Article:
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Apart from the countries I’ve lived in, Spain is the country I’ve visited the most. By a long way. But until May this year, I hadn’t been back for about 10 years… and then I went twice in the space of 4 weeks. And I didn’t just go to Spain twice – I went to the Balearic Islands, just off the country’s southern coast, twice.
The first time was a week in Menorca for the #MustSeeMenorca conference. And a few weeks later I jetted back to the Balearics to see what Ibiza has to offer.
When you visit two neighbouring islands, that are part of the same country and the same group of islands, in such a short time, I suppose it’s only natural to compare them. And even though Menorca and Ibiza sit at opposite ends of the party/chill spectrum, I kind of expected them to be pretty similar.
I couldn’t have been more wrong.
When I try to list the similarities, only three come to mind: the pretty white houses, the equally Instagrammable pink flowers that cover their walls and the climate. Apart from that, they could have been two completely different countries – let alone part of the same archipelago.
So, on that note, let’s look at how they compare:
While Ibiza does have some great restaurants, they’re pretty hard to find in the main towns. You’ll see pizza, chips, kebabs, pies and British food every few metres, but you’ll have to trek a little further to find any Spanish dishes. In fact, it’s a whole lot easier to find paella in London than it is in Ibiza. Keep your eyes peeled, though – the few hidden spots are totally worth working up the appetite for.
Some of the best food we ate included a seafood paella, a Portuguese cream cod dish and a chicken piadina. And if you’re a fan of Spanish ham, that’s pretty easy to find too.
A nice little discovery as I left Ibiza was the amazing food at the airport. Yes, really. I was fully gearing up for a Burger King breakfast until I found a cervecerìa tucked away at the back of the departures hall serving the best salmon and avocado toast ever. For 4,50 euros.
They also serve soya lattes and cappuccinos – something that’s fairly easy to find inmost of Ibiza. Now there’s something I wasn’t expecting.
In Menorca, on the other hand, it was hard to eat anything but traditional Spanish dishes.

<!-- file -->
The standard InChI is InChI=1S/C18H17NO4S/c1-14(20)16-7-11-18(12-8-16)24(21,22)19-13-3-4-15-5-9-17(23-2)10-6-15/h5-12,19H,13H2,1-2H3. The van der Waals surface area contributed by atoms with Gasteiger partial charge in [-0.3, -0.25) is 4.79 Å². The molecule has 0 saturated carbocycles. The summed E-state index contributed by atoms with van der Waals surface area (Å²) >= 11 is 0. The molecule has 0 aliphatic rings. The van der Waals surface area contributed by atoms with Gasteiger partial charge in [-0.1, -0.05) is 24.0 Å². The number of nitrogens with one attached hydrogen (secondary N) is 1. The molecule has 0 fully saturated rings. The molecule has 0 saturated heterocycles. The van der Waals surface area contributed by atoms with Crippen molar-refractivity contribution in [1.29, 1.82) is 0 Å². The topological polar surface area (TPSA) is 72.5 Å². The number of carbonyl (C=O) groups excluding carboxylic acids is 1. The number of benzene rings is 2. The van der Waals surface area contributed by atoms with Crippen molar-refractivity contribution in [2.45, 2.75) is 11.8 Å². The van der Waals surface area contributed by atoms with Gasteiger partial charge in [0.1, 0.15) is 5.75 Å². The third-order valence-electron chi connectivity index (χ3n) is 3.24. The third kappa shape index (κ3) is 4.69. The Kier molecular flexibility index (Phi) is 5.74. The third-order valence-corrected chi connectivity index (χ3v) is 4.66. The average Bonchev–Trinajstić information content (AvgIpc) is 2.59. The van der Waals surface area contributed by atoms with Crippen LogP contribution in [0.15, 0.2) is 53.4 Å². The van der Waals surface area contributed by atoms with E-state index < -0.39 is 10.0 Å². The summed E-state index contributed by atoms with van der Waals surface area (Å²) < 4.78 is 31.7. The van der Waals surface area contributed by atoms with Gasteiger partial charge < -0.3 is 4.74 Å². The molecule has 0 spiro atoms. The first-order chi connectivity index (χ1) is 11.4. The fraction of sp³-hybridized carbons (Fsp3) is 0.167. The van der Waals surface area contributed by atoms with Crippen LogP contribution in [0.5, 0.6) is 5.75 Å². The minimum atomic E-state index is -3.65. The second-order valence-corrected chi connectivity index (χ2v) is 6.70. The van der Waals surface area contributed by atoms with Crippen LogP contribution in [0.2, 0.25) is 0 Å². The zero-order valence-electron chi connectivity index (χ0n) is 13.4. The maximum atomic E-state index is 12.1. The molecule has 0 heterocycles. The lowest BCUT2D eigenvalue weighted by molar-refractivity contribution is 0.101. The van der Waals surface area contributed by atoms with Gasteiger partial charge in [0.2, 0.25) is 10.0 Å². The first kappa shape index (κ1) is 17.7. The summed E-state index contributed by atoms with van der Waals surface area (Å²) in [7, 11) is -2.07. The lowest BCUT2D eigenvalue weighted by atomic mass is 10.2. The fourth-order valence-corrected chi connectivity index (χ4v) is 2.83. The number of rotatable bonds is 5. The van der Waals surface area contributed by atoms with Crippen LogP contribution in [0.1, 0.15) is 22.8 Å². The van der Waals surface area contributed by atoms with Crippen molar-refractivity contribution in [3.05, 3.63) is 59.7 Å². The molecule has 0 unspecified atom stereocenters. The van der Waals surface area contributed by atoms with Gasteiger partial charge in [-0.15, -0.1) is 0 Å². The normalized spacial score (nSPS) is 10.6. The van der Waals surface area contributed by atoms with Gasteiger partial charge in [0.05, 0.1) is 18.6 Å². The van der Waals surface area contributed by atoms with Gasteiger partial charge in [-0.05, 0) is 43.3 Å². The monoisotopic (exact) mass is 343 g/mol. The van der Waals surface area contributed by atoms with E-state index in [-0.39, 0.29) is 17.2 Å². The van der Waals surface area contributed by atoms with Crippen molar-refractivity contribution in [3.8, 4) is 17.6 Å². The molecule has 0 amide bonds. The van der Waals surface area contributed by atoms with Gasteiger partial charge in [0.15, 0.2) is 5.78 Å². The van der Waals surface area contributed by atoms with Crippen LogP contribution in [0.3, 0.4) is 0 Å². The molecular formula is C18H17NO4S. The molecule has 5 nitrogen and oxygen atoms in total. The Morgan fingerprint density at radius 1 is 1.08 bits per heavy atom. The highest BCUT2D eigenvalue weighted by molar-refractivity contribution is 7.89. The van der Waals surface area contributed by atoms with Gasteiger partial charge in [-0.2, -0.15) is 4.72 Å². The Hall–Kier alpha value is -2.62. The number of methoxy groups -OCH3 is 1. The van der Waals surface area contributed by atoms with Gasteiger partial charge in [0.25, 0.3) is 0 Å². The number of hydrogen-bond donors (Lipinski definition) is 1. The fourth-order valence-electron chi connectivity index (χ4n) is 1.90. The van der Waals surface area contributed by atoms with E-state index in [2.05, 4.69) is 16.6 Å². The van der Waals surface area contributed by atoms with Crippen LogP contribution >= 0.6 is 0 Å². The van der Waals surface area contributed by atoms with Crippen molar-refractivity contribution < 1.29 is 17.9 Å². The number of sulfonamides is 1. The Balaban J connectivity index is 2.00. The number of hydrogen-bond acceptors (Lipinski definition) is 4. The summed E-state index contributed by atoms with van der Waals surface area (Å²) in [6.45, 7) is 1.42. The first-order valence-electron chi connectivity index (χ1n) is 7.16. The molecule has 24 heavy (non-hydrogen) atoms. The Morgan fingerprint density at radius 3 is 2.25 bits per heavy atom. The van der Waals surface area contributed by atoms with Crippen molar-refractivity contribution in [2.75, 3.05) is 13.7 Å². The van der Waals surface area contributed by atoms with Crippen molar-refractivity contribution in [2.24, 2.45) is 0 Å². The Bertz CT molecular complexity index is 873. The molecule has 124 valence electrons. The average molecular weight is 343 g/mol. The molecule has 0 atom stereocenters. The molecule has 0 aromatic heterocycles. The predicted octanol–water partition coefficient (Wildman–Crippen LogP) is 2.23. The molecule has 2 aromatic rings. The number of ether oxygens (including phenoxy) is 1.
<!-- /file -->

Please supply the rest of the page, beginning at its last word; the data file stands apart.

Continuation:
We mostly ate tapas, with highlights including garlic shrimps, ham croquettes and some of the juiciest pork I’ve ever tasted. As you might expect from an island, the seafood in Menorca was delicious, and there was plenty of it too. The fact that I have no photos of the food is probably a good sign of how tasty it was… I just couldn’t wait to eat it.
Winner: Menorca! Give me tapas and seafood any day of the week.
Drinking in Ibiza
I headed to Ibiza expecting to find drink prices that would make London look like a constant happy hour – and in the big clubs like Ushaïa that’s exactly what you get. In the supermarkets, however, it’s a completely different story. And that story involves the best demi-sec cava I’ve tasted for less than 2 euros, so I guess it all balances out.
On the surprising side, WKD and Smirnoff Ice still seem to be going strong in Ibiza and you’ll come across those infamous blue bottles – and all the bad kind of nostalgia they bring with them – in every bar you visit.
Drinking in Menorca
Menorca’s capital Mahón is known – but should really be better known – for its gin. The island’s famous ‘Xoriguer’ gin distillery can be found there, and is where Menorca’s gin is still made the same way it was 300 years ago. Sadly I was working and missed out on the gin distillery tour and tasting, but I still got to taste it throughout the week. And it is good.
The ‘Binifidet’ winery is also worth a visit, even if you’re teetotal or allergic to wine like me. We watched another incredible sunset every night, but none was as colourful as this one (above – just look at that pink sky!).
Winner: It’s a tie! Maybe if I’d visited the distillery, Menorca would have been an easy winner, but who can resist delicious and almost-free cava?